1⃝ Type Confusion. This kind of bugs involves type-related problems, such as type conversion and type checking. Besides traditional variables, tensors are quite widely-used in the development of a DL framework, and thus we divide this root cause into two sub-categories. 1) Tensor type confusion, which refers to the type-confusion bugs caused by the types of tensors. Specifically, a tensor is a multi-dimensional matrix consisting of elements with a single data type.

2) Traditional data type confusion, which refers to the type-confusion bugs caused by the types of traditional variables like traditional software.

2⃝Tensor Shape Misalignment. This kind of bugs is caused due to tensor shape mismatching in shape-related operations, e.g., tensor shape inference and transformation. Specifically, tensor shape describes the number of elements in each dimension.

3⃝Incorrect Algorithm Implementation. This kind of bugs is caused due to the problematic implementation logic of an algorithm, which tends to involve a number of statements or blocks. According to the functionality of an algorithm, we divide this root cause into two sub-categories. 1) Incorrect DL-specific algorithm implementation: there are a large number of algorithms with DL-specific functionalities in a DL framework (such as operation fusion and gradient computation algorithms), and this sub-category of bugs occur due to the incorrect implementation logic of these DL-specific algorithms. 2) Incorrect DL-irrelevant algorithm implementation: This sub-category of bugs occur due to the incorrect implementation logic of the algorithms with DL-irrelevant functionalities (such as memory allocation algorithms).

4⃝Environment Incompatibility. This kind of bugs is caused due to neglecting some characteristics (e.g., the endianness for an architecture) of a specific environment (e.g., hardware or operating systems). This root cause is common in DL frameworks since DL frameworks are required to work on various environments, such as CPU and GPU with various architectures.

5⃝API Incompatibility. This kind of bugs contains two sub-categories. 1) Internal incompatibility refers to the API compatibility issues within a DL framework caused by API evolution; 2) External incompatibility refers to the API compatibility issues between a DL framework and third-party libraries (such as NumPy and HIPIFY) caused by the update of the latter.

6⃝API Misuse. This kind of bugs is caused due to misunderstanding of APIs, which contains three sub-categories in DL framework bugs. 1) Condition missing/redundancy means that a condition check for an API is missing (or redundantly used); 2) API missing/redundancy means that an API is missing to call (or redundantly called); 3) Wrong API means that a wrong API name, argument, or receiver is used. By taking an API call a.b(x,y) as an example, a is the receiver, b is the API name, and x and y are the arguments.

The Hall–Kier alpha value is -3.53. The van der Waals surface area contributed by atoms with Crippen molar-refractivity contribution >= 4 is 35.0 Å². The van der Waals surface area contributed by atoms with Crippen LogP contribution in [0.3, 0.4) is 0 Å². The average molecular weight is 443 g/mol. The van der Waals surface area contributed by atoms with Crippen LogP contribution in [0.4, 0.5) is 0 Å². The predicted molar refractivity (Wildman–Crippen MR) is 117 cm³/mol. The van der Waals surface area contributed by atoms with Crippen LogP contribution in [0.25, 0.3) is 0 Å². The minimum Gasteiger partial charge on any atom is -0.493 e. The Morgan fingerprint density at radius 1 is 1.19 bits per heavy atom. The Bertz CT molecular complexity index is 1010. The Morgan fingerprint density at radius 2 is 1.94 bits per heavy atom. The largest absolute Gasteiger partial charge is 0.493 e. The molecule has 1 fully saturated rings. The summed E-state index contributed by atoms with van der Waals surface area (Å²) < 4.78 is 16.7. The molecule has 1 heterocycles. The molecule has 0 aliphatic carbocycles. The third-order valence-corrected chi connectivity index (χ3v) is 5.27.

7⃝Incorrect Assignment. This kind of bugs occurs when a variable is incorrectly assigned or lacks initialization.

8⃝Incorrect Exception Handling. This root cause refers to that the way of handling an exception is incorrect, which includes three scenarios: 1) Missing exception, i.e., a DL framework is missing to throw an exception when coming across an exception; 2) Spurious exception, i.e., a DL framework throws an exception when it should not; 3) Wrong exception message, i.e., a DL framework produces an incorrect/imprecise exception message for an exception.

9⃝Misconfiguration. This kind of bugs is caused due to incorrect configurations in a DL framework, such as configurations in Bazel files and various Shell configuration scripts.

1⃝0Numerical Issue. This kind of bugs is caused due to incorrect numerical computations, such as dividing by 0, using wrong operators or operands, and missing operands.

1⃝1Concurrency Issue. This kind of bugs is caused by incorrect operations on concurrency-oriented structures, such as threads, shared memory, and race conditions.

1⃝2Dependent Module Issue. This kind of bugs is caused due to missing to import dependent modules or importing wrong modules.

1⃝3Others. Each bug in this root cause is unusual and cannot be assigned to any other root causes.

4.1.2. Root Cause Distribution

Figure 2. Bug Distribution by Root Causes

Figure 2 shows the bug distribution by the identified root causes. From this figure, the four root causes involving the characteristics of DL frameworks (i.e., Incorrect Algorithm Implementation, Type Confusion, Tensor Shape Misalignment, and Environment Incompatibility) are indeed common, all of which are ranked within Top-6 (among 13 root causes) and account for 50.5% of bugs in total. Among all these root causes, Incorrect Algorithm Implementation is the most common one. It accounts for 120 bugs in total, including 22 in TensorFlow, 31 in PyTorch, 33 in MXNet, and 34 in DL4J. The reason mainly lies in that deep learning is a fast-growing area and thus DL frameworks have to be frequently updated to incorporate the rapid advancement in DL algorithms. Moreover, hardware (especially DL-related hardware) is also rapidly developed and thus DL frameworks are required to provide the corresponding implementations to support these new features in hardware. Regardless of supporting advanced DL algorithms or new hardware features, the corresponding implementations in DL frameworks tend to involve complicated code logic, and thus it is very likely for them to incur various technical debts. Through further analysis, we found that about 81.67% of this kind of bugs (98 out of 120) occur in the implementations of DL-specific algorithms, significantly outnumbering the bugs in the implementations of DL-irrelevant algorithms.